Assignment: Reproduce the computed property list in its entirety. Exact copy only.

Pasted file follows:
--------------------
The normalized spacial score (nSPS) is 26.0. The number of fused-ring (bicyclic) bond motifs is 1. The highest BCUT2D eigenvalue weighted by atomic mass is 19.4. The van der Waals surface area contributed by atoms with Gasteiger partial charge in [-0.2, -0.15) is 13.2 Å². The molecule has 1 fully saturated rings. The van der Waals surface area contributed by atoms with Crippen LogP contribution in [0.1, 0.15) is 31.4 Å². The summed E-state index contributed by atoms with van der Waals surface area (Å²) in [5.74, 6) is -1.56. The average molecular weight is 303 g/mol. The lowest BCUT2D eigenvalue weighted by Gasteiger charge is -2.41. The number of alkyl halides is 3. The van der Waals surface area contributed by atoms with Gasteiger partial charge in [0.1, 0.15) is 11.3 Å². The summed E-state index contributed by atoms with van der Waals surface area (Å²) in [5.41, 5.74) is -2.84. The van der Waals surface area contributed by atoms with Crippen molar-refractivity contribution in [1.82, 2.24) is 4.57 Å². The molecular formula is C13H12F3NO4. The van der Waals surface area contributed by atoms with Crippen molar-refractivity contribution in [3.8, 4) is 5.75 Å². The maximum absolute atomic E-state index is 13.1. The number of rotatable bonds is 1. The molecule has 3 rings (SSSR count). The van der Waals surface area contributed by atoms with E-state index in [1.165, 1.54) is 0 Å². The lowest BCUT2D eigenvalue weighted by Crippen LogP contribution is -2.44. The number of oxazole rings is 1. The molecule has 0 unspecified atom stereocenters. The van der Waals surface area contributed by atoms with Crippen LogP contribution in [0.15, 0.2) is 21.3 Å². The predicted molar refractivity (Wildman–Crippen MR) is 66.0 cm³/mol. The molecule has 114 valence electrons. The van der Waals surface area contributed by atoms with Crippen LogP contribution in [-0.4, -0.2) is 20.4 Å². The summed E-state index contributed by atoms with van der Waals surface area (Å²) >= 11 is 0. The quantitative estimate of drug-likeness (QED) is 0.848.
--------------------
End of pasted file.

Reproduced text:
The normalized spacial score (nSPS) is 26.0. The number of fused-ring (bicyclic) bond motifs is 1. The highest BCUT2D eigenvalue weighted by atomic mass is 19.4. The van der Waals surface area contributed by atoms with Gasteiger partial charge in [-0.2, -0.15) is 13.2 Å². The molecule has 1 fully saturated rings. The van der Waals surface area contributed by atoms with Crippen LogP contribution in [0.1, 0.15) is 31.4 Å². The summed E-state index contributed by atoms with van der Waals surface area (Å²) in [5.74, 6) is -1.56. The average molecular weight is 303 g/mol. The lowest BCUT2D eigenvalue weighted by Gasteiger charge is -2.41. The number of alkyl halides is 3. The van der Waals surface area contributed by atoms with Gasteiger partial charge in [0.1, 0.15) is 11.3 Å². The summed E-state index contributed by atoms with van der Waals surface area (Å²) in [5.41, 5.74) is -2.84. The van der Waals surface area contributed by atoms with Crippen molar-refractivity contribution in [1.82, 2.24) is 4.57 Å². The molecular formula is C13H12F3NO4. The van der Waals surface area contributed by atoms with Crippen molar-refractivity contribution in [3.8, 4) is 5.75 Å². The maximum absolute atomic E-state index is 13.1. The number of rotatable bonds is 1. The molecule has 3 rings (SSSR count). The van der Waals surface area contributed by atoms with E-state index in [1.165, 1.54) is 0 Å². The lowest BCUT2D eigenvalue weighted by Crippen LogP contribution is -2.44. The number of oxazole rings is 1. The molecule has 0 unspecified atom stereocenters. The van der Waals surface area contributed by atoms with Crippen LogP contribution in [0.15, 0.2) is 21.3 Å². The predicted molar refractivity (Wildman–Crippen MR) is 66.0 cm³/mol. The molecule has 114 valence electrons. The van der Waals surface area contributed by atoms with Crippen LogP contribution in [-0.4, -0.2) is 20.4 Å². The summed E-state index contributed by atoms with van der Waals surface area (Å²) >= 11 is 0. The quantitative estimate of drug-likeness (QED) is 0.848.